Sequim tables one big subdivision, OKs another

SEQUIM — Neighbors — and others farther away — call Sorrento inappropriate, even “appalling,” as David Brown put it.

The development, which proposes 229 dwellings where the Booth dairy farm once was, is part of a trend that’s “messing Sequim up,” said Joy Erichsen.

After a long, angst-filled public hearing Monday night, the Sequim City Council tabled the project, planning to take it up again Oct. 23.

The council members noted, however, that Sorrento meets the city’s zoning requirements and complies with the state Growth Management Act.

Cheryl Browder of Apex Engineering, who represents Sorrento developer Origen Corp. of Des Moines, Wash., also showed the council how the subdivision’s street configurations have been adjusted to better accommodate emergency vehicles.

Density an issue

The 38-acre Sorrento site, at the corner of Sequim-Dungeness Way and Port Williams Road, lies in a zone where 14 dwelling units per acre are allowed. The proposal, however, calls for only 6.3 units per acre.

They’re Mediterranean-style “villas’ and “casitas’ — single-family homes, duplexes and four-plexes — that would be built closer together than most Sequim homes.

That density is one of the things that upset those who came to the podium Monday night.

They didn’t care that 10.4 percent of the development would be open space with gazebos and meandering paths.

This kind of subdivision, said Sue Mendenhall of Sequim, “has created crowded conditions,” in cities.

No way is Sorrento compatible with this town, she said.

The Planning Commission heard on Sept. 5 from many of Sorrento’s would-be neighbors, who said the densely packed houses would bring down their property values, generate intolerable traffic and diminish their quality of life.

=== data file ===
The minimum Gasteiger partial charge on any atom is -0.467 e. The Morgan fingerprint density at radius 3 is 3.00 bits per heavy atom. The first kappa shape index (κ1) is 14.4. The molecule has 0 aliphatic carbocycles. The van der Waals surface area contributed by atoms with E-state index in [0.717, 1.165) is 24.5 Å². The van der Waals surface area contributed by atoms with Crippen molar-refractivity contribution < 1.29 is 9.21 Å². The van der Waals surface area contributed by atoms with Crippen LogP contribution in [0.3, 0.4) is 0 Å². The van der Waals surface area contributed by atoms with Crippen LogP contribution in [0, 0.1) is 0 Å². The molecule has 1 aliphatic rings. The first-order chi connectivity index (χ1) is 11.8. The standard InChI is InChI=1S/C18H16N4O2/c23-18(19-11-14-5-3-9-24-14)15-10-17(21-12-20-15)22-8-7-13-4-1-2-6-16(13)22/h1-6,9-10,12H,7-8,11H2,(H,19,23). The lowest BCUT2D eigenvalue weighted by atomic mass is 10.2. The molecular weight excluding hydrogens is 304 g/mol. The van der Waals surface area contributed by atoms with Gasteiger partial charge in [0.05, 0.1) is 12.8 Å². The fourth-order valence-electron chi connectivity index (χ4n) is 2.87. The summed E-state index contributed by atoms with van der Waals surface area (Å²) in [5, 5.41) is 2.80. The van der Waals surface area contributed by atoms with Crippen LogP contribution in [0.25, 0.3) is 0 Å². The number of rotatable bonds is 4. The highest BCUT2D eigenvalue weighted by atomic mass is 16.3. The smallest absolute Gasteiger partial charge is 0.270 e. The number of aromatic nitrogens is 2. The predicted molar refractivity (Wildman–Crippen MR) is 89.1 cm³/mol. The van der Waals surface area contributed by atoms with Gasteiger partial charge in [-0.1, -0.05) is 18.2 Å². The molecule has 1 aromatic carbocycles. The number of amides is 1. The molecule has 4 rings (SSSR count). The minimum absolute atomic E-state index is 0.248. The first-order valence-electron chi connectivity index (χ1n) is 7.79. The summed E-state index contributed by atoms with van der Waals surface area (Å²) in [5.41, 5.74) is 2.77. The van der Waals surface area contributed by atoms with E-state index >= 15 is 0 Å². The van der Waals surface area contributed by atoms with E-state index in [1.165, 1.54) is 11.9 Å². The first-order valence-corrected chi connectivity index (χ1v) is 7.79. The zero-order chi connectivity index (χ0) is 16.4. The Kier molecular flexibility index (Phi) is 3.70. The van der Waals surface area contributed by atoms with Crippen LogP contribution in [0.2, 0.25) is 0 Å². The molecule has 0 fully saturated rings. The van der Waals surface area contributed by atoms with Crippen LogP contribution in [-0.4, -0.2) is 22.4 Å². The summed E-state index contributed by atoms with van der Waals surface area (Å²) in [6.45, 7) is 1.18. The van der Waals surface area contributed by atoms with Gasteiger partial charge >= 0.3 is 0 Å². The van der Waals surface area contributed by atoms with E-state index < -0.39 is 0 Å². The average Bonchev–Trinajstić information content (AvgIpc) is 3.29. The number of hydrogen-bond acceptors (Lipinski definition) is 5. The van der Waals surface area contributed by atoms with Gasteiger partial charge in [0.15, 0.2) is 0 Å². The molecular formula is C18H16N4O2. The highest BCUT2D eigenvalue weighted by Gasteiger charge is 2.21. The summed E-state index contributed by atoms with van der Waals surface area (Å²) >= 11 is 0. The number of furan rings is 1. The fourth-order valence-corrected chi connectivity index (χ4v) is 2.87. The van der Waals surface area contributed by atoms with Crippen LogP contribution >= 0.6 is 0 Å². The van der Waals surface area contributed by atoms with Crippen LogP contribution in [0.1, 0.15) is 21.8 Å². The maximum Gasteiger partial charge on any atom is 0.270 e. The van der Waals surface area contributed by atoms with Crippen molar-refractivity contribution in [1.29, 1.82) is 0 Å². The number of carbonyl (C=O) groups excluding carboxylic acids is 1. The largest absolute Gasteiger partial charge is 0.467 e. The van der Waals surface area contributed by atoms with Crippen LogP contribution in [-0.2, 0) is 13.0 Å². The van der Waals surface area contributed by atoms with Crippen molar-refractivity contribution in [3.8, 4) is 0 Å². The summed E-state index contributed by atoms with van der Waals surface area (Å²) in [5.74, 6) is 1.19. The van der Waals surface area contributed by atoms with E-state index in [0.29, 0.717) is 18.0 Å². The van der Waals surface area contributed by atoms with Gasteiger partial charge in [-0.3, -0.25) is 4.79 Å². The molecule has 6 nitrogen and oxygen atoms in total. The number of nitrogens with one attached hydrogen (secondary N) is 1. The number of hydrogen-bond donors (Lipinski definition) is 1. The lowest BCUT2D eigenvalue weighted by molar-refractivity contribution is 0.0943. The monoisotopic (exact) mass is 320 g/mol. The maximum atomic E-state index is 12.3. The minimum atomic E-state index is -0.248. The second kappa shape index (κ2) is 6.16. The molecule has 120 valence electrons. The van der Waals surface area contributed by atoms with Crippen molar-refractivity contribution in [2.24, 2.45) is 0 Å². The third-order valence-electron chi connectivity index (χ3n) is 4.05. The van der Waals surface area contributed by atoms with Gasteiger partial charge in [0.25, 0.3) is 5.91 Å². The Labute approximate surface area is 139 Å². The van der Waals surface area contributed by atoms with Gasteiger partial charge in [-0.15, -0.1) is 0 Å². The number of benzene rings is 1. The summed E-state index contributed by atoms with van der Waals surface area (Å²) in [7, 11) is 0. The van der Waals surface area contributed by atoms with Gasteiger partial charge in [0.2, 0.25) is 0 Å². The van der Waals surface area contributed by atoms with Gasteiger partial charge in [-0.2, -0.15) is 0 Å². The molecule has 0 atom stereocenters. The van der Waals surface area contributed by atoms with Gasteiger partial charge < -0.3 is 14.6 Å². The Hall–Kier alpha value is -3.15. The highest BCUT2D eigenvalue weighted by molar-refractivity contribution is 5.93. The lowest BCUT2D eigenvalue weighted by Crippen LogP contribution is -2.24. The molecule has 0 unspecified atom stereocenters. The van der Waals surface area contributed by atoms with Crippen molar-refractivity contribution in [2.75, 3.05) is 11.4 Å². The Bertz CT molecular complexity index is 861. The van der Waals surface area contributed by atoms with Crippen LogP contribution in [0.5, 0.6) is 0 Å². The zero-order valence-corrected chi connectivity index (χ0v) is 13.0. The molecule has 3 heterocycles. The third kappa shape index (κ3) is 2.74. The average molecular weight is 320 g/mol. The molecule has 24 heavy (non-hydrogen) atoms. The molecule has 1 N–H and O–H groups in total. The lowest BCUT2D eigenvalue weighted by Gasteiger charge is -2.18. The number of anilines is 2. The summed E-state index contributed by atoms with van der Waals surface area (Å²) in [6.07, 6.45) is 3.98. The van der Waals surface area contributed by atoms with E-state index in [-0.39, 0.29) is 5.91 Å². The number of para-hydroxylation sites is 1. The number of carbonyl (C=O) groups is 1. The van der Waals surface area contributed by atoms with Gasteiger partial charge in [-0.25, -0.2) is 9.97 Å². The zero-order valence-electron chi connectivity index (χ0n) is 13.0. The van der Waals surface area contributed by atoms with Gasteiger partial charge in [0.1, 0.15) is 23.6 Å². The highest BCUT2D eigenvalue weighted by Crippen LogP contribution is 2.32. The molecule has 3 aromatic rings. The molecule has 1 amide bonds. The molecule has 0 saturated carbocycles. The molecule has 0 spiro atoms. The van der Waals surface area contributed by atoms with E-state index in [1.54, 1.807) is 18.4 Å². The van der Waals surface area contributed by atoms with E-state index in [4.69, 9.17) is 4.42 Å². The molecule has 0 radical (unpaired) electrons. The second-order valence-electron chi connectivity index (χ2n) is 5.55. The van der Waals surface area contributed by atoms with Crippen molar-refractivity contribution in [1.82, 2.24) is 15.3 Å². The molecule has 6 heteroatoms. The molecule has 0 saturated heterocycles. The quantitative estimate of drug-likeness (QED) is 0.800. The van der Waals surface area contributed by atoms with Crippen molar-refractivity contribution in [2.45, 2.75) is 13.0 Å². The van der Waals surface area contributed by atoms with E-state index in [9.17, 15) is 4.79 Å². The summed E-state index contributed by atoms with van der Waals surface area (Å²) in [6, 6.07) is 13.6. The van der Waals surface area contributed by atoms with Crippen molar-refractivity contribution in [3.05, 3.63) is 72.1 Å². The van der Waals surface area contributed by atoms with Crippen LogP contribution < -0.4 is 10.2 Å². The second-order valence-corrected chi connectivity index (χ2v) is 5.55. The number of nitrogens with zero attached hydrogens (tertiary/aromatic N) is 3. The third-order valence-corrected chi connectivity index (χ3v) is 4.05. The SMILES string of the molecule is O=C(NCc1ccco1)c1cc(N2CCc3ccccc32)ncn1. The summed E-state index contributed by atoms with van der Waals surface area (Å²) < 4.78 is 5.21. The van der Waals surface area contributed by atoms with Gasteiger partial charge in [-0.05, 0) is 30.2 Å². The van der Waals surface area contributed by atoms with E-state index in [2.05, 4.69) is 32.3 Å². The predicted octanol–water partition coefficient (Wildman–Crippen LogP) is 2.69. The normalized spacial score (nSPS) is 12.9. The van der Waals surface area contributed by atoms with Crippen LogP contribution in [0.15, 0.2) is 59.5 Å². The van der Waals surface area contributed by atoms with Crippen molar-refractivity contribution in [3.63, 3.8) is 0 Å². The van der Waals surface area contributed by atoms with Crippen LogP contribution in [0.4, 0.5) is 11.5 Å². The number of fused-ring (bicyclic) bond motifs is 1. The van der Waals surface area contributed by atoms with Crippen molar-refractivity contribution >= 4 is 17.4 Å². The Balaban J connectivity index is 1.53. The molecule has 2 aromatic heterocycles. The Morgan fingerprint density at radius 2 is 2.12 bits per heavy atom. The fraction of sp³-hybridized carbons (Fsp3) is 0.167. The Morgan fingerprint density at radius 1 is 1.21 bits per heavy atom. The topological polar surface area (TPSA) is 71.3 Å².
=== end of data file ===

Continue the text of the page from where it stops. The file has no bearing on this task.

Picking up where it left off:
The Planning Commission declined to recommend the development for City Council approval.

Several of the neighbors returned to address the council Monday.

Jon Eaton was among those who objected.

“I’ve got a beautiful home,” next to the site, he said. “I’ve been here since ’60. I’m in construction.”

But Sorrento “is a little out of character. I’m concerned about the bulldozers. They’re going to come right through . . .”

“I hate to see something like this being built,” added Erichsen.

People move here to escape urban development, she said.

“We want fresh air . . . and open spaces.”

Fresh-air seekers from cities are swelling Sequim’s population.

“We can’t change the fact that people keep moving here because it’s a nice small town,” said Councilman Paul McHugh.

Resistance to Sorrento smacks of the “not in my backyard” reaction that greeted high-density housing in California, added Councilman Bill Huizinga.

“I’ve been reading up on this,” he said, citing an unnamed article about “suburban homeowners’ who “exerted considerable pressure on local legislators.”

When they succeeded in averting construction of dense developments, they kept the housing supply down and prices up, he said.

The City Council voted last month for municipal code changes that allow considerably higher density than Sorrento would have, Huizinga noted.

“I didn’t see anybody here,” protesting those changes, he said.

New affordable housing

Earlier in Monday’s meeting, the council approved another kind of subdivision: Hendrickson Heritage Park, a 66-unit manufactured home community on West Hendrickson Road.

In doing so, the council members made some people happy.

“This is affordable housing,” said John Vostrez, who said park residents will enjoy pedestrian access to nearby services and shopping.

“My wife and I plan to leave our car in the garage.”

Vostrez, a retired traffic engineer, may help control the congestion that worries city planners.

The planners are considering a traffic signal at Fifth Avenue and Hendrickson to regulate users of the nearby Olympic Medical Center campus, several medical offices and clinics and other residential construction.

Their developers will eventually have to share the cost of the traffic light.

Heritage Park developer Mel Hendrickson is the only one who must pay his share now. He’ll hand over to the city $34,400 to defray the signal’s $266,093 cost.

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